Plans published for new parliamentary boundaries in England

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K electoral officials have announced the biggest shake-up of parliamentary constituencies in England in decades – ahead of the completion of the new map in 2023.

The revamp is a nation-wide move and each country has its own Boundary Commission but Scotland ,Wales and Northern Ireland’s commissions are not due to report until at least next month.

But the Commission for England has already published its initial proposals to redraw constituencies across the country, to ensure that they are more equally balanced in terms of voter numbers.

Under the proposed new electoral map of England, Sir Keir Starmer will see his parliamentary boundaries substantially redrawn, while the seats of Prime Minister Boris Johnson and Chancellor Rishi Sunak will remain largely unchanged.

It would also see major changes to the parliamentary map, with England set to gain 10 additional seats at the expense of Wales which is due to lose eight, and Scotland, which will be down two.

Of the 533 existing English constituencies, fewer than 10 per cent will remain unchanged under the proposals.

By law, the commission is required to draw up seats with 69,724 to 77,062 electors – a condition which it said meant that widespread change was “inevitable”.

Among those affected are Sir Keir’s Holborn and St Pancras constituency in north London, which the commission is proposing to rename Kentish Town and Bloomsbury to reflect the changes.

It bears all the hallmarks of boundaries drawn in the 19th and 20th centuries by Whitehall mapmakers in days of empire without any knowledge or care of the regions and people concerned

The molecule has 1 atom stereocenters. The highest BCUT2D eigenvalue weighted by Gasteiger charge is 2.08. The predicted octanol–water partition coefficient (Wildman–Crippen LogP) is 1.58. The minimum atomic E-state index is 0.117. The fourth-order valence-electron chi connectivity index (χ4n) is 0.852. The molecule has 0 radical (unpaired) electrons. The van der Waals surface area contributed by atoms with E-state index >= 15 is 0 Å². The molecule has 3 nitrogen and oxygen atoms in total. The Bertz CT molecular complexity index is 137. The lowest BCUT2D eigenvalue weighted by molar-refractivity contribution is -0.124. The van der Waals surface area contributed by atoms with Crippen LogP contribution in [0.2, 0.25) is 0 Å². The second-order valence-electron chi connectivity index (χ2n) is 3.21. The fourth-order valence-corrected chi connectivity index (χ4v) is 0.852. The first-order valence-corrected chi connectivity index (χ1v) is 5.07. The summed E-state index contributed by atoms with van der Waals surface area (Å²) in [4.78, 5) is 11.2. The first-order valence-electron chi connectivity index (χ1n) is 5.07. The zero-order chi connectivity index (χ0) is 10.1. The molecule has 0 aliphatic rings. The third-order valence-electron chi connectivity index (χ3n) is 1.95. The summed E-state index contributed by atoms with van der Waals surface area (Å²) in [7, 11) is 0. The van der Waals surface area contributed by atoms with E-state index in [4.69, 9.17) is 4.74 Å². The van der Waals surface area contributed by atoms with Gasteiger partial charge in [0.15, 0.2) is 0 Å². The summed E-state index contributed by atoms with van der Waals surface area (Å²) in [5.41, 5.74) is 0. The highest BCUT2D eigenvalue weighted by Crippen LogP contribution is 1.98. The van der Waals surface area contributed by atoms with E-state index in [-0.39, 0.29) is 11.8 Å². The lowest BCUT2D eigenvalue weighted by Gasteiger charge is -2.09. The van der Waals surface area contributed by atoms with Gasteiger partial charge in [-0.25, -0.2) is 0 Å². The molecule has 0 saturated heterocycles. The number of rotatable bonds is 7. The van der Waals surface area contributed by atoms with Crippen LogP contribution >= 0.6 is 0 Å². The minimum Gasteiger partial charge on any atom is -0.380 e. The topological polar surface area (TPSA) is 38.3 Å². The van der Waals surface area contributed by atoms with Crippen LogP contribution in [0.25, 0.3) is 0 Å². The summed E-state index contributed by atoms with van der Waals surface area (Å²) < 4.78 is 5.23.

The commission noted the current electorate is 5 per cent above the limit, and proposed transferring three existing wards to the planned seat of Camden Town and St John’s Wood, while taking in an “orphan” ward from the neighbouring borough Islington.

The commission nevertheless said the seat would still cover the same north-south geographical range as Holborn and St Pancras, retaining nine of its existing wards.

In contrast, the commission said its proposals for Mr Johnson’s Uxbridge and South Ruislip constituency in west London were “very similar” to the existing boundaries, adding one extra ward.

Mr Sunak’s Richmond seat in North Yorkshire is also subject to limited change under the proposals, losing two wards to Thirsk and Malton.

The commission stressed that the proposals, which open for an initial eight-week public consultation period, were provisional.

It is not due to make its final recommendations to Parliament until July 2023.

Commission secretary Tim Bowden said: “Today’s proposals mark the first time people get to see what the new map of parliamentary constituencies might look like. But they are just the commission’s initial thoughts.

“We want to hear the views of the public to ensure that we get the new boundaries for Parliamentary constituencies right.”

The Boundary Commissions for Scotland and Wales will publish their proposals separately.

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